am always striving to improve. I don't think you
ever stop trying to become better.
J. Avella: You’ve been involved in
numerous projects since you’ve come to NYC,
both working as part of large crews and being a
one-man production, writing, shooting and editing
team. What have you enjoyed most about these different
James Eades: I love
working as part of a team on set. It's great to
be able to bounce ideas off of people and really
collaborate on a project. Being a one-man production
is such a different experience because you really
have to trust yourself and believe in your skill
and knowledge without having the safety net of another
set of eyes on a shot or a second opinion on an
edit. I probably enjoy both aspects equally, as
each situation brings its own challenges and its
J. Avella: What do you love most about New
Eades: I love the fast-paced nature of life
in New York. Doing the job I do, I get to see a
lot of different parts of the city, and have filmed
in some really iconic buildings and locations that
I would not have had access to otherwise. I love
the fact that one day I can be filming at a studio
in Queens and the next day, a millionaire's apartment
on the Upper East Side. The variety really is something
I don't think you can get in any other city in the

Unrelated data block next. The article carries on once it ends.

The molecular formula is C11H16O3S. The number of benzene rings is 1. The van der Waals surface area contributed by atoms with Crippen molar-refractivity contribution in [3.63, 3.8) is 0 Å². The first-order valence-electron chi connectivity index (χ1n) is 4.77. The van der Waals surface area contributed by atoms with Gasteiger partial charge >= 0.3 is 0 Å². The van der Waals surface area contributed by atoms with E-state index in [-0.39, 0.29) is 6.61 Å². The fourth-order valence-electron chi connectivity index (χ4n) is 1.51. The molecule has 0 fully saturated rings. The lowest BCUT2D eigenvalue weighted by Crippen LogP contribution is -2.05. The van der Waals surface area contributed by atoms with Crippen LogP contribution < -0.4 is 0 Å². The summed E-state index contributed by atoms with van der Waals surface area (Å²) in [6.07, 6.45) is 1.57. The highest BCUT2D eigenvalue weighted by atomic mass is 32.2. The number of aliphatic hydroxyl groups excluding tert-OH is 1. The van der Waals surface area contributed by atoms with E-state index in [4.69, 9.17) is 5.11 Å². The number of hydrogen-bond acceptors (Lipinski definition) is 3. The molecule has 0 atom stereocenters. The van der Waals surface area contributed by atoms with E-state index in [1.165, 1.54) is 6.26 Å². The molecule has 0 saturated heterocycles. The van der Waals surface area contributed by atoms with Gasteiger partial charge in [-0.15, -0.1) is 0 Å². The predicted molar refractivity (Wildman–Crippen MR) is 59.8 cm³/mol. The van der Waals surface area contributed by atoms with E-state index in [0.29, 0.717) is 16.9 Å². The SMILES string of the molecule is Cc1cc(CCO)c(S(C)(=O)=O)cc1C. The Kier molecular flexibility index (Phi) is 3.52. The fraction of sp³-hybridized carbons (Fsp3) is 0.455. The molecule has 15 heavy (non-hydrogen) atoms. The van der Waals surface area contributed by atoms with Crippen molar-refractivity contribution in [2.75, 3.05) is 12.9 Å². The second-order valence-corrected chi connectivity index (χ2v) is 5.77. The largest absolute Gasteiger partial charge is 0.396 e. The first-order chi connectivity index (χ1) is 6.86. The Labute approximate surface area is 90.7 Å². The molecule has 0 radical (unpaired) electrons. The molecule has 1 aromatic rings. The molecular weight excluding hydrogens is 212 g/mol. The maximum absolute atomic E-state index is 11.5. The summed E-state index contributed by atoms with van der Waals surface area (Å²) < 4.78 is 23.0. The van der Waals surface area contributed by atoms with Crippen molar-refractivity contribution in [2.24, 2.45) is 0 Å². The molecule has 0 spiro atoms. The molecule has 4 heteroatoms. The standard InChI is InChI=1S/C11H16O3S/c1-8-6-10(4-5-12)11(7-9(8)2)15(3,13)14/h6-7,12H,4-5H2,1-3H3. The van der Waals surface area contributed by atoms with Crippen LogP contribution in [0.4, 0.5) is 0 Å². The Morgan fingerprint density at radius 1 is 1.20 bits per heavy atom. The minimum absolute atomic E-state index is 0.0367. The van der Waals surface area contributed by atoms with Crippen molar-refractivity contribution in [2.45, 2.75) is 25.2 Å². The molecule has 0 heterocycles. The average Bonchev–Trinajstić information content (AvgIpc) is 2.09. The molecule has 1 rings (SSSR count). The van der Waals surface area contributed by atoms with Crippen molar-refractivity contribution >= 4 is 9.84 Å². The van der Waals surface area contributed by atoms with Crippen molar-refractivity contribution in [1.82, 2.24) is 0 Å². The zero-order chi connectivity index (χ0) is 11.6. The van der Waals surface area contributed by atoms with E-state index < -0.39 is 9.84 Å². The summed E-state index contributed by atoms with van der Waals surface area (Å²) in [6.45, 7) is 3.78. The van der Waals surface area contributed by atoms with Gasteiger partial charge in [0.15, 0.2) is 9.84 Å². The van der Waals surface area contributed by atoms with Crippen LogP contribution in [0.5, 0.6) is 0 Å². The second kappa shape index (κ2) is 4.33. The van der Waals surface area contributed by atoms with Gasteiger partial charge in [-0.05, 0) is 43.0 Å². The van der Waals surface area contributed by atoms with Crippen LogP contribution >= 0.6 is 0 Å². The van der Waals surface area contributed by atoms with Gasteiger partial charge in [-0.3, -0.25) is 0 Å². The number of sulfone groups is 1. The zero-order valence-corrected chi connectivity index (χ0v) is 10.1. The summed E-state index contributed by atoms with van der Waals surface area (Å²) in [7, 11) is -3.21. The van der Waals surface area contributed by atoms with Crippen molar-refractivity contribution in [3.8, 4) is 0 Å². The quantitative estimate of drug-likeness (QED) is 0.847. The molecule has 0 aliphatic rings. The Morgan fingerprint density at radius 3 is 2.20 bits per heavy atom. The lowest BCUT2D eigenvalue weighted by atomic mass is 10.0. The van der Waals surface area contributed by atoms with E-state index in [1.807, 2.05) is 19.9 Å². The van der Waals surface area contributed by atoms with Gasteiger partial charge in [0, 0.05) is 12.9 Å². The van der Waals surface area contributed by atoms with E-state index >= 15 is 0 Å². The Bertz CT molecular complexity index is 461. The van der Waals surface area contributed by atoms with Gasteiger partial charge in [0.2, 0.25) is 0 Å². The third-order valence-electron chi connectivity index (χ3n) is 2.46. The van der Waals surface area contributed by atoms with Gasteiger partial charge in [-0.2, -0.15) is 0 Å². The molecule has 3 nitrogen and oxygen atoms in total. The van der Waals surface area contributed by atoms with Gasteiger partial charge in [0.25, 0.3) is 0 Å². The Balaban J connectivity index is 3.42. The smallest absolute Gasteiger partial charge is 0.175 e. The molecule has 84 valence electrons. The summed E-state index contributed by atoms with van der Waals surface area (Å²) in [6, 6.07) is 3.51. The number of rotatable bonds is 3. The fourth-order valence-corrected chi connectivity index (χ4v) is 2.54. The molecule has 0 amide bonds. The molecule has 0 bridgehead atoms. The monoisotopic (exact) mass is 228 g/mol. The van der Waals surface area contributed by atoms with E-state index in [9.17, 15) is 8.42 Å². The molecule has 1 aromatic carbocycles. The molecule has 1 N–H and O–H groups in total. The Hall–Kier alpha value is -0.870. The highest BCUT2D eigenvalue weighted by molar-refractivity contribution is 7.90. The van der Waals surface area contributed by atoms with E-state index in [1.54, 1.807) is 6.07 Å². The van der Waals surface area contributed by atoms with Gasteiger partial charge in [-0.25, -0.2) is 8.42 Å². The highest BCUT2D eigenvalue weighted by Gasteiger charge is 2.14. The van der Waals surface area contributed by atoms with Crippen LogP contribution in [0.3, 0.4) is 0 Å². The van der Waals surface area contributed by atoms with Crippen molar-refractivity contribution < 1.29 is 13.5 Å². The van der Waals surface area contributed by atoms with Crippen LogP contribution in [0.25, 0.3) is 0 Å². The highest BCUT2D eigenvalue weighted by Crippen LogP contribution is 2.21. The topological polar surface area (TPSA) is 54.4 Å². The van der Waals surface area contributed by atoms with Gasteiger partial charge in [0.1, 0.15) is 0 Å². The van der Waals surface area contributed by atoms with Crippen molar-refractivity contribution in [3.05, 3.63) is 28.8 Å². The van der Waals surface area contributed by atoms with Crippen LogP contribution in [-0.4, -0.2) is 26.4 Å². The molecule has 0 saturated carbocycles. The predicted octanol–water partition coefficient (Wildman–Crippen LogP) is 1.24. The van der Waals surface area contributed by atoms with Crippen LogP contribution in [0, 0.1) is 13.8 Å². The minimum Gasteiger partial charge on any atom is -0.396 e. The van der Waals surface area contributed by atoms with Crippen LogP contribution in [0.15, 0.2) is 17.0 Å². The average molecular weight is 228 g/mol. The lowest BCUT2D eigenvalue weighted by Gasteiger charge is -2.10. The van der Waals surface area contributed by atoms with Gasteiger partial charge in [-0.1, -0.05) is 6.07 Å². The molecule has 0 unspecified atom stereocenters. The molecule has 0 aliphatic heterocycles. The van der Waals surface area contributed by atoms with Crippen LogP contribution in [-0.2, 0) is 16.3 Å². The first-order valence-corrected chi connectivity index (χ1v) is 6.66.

world. And you can't beat a good happy hour after
a long day’s work.
J. Avella: Who are your heroes?
Eades: I wouldn’t say that I have any
heroes, exactly. I have many people whom I admire
and strive to emulate, but I've always been cautious
about focusing on my own career. I am always really
inspired by people I work with who have built up
their careers independently and are producing content
that they are passionate about and really believe
in. I think that is the dream: being able to wake
up everyday and work on something you 100% believe
J. Avella: If you could work with anyone,
living or dead, whom would you choose and why?
Eades: Well, I wouldn’t mind working
with Cary Fukunaga, the director of this year’s
HBO smash hit True Detective. The series
was incredible from a technical point-of-view, the
aesthetics and camera work on it were out of this
world. They had this one crazy action scene in one
of the final episodes that was shot in a single,
five-minute continuous take. The vision and work
that goes into something like that is just unbelievable.
I’m definitely inspired by people like that
who keep trying to push the limits of what we can
do with cameras.
J. Avella: What projects are you currently
excited to be involved in?
Eades: I am involved in an online miniseries
called The Back of The Busk, which is a
really amazing project. Each episode we tell the
story of a different artist who performs on the
streets and in the subway of New York. The first
season has 19 episodes that can be found on YouTube,
and it was really well received. We’re hoping
to start work on season 2 very soon. As well as
being a really interesting series, it's incredibly
gratifying to be able to showcase the stories of
people who have truly amazing backgrounds but don't
have an outlet to share them.
For more info on James, visit